Visiting Carreg Cennen Castle, near Llandeilo, Wales: remembering Medieval conflicts

Flag of Wales
Flag of Wales | Source
Carreg Cennan (now spelt 'Cennen') Castle, by Mansel Lewis
Carreg Cennan (now spelt 'Cennen') Castle, by Mansel Lewis | Source
Carreg Cennen castle
Carreg Cennen castle | Source

English fighting Welsh; English marrying Welsh; English fighting English

This ruined castle situated near Llandeilo, in West Wales, seems the archetypical Medieval castle ruin on a craggy hilltop, as if it would evoke stories of Medieval princes and sanguinary battles, and as if its monumental walls would still seem fearsome and imposing during bad weather conditions.

Well, such stories are indeed accurate about Carreg Cennen Castle (Welsh: Castell Carreg Cennen ).

And I can testify to its imposing appearance under heavy skies and driving rain, made all the more stark by its situation atop a limestone precipice.

Anyway, it is thought that a fort was here in the Iron Age. Furthermore, Roman coins have been found at Carreg Cennen also.

But it is in the Medieval period that the history of Carreg Cennen gets really interesting. Built around 1197 by the Deheubarth dynasty, the castle kept changing hands between Welsh and English for the next century or so. Baron Giffard, victor over the last independent Welsh prince, Llewellyn II, was granted the castle by King Edward I in 1283, and he is thought to have been responsible for the substance of the ruined structure of the castle seen today.

But in 1403, the last Medieval Prince of Wales Owain Glyndŵr (who corresponds with the Shakespearean character Owen Glendower) attacked the castle with 800 men. However, he failed to take it: tribute at least in part to its advantageous, well-fortified hilltop situation. Here the story takes an amazingly romantic twist. The constable of the castle at the time of this siege was Sir John Scudamore, and, despite successfully resisting the forces of Owain Glyndŵr, he later married Alys, his daughter. Politics? Love? You decide.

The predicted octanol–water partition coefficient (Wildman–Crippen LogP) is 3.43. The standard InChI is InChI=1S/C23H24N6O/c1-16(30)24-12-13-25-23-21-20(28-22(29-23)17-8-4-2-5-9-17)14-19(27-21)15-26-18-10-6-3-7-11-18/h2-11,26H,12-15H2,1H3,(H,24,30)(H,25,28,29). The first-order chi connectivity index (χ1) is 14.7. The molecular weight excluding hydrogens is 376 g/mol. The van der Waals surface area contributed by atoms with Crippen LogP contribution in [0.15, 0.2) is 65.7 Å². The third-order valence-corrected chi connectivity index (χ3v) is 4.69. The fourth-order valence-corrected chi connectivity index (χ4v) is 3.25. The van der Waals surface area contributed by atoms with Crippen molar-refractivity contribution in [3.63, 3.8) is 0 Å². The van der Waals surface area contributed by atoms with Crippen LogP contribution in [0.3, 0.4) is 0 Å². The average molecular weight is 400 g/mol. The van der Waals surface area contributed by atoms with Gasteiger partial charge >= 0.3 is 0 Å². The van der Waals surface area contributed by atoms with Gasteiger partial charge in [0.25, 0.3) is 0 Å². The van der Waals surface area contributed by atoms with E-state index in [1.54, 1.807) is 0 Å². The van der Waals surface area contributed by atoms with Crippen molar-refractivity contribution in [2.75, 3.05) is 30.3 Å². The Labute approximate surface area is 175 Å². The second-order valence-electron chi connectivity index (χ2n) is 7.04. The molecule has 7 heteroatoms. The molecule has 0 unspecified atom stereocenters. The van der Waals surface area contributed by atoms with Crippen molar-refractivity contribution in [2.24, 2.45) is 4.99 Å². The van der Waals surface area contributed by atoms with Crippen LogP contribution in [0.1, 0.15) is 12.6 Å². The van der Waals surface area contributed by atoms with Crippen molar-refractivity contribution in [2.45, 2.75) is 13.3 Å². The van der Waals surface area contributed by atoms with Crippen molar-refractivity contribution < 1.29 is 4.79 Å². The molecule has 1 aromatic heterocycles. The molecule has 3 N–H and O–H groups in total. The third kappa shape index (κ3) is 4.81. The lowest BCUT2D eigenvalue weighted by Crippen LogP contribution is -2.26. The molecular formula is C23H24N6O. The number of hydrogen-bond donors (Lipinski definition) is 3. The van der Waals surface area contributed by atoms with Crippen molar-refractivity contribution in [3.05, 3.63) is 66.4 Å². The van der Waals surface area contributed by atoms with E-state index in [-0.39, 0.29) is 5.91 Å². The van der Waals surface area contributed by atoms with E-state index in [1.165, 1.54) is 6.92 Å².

Less romantic activities resumed in a thoroughgoing way in 1461 when during the Wars of the Roses, Carreg Cennen was taken by Lancastrian forces, and then later by Yorkists. Thus, in the Middle Ages, English fighting Welsh; English marrying Welsh; English fighting English: Carreg Cennen saw it all.

The castle is now under the care of Cadw, the historic environment service of the Welsh Assembly Government, having passed at various junctures to the Vaughan and Cawdor families, and later to the British Ministry of Works.

Also worth seeing

Oystermouth Castle, Mumbles, Swansea (distance: 41 kilometres) is a Norman castle, now ruined.

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How to get there: United Airlines flies to London Heathrow Airport , from where car rental is available. London Heathrow is approximately 316 kilometres from Llandeilo. Please note that some facilities may be withdrawn, without notice. Please check with the airline or your travel agent for up to date information.

MJFenn is an independent travel writer based in Ontario, Canada.

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Comments 3 comments

Naomi Rose Welty profile image

Naomi Rose Welty 5 years ago from Savannah, GA

Interesting article, and good photos! There is something compelling about the history of Great Britain.


Trish_M profile image

Trish_M 5 years ago from The English Midlands

Hi :)

I have visited a lot of Welsh castles, so I was surprised to note that I hadn't even heard of this one! The setting looks spectacular. I shall have to try to get there :)

Great!


MJFenn profile image

MJFenn 5 years ago Author

It's the sheer ruggedness of Carreg Cennen which seems to be one of its most striking features.

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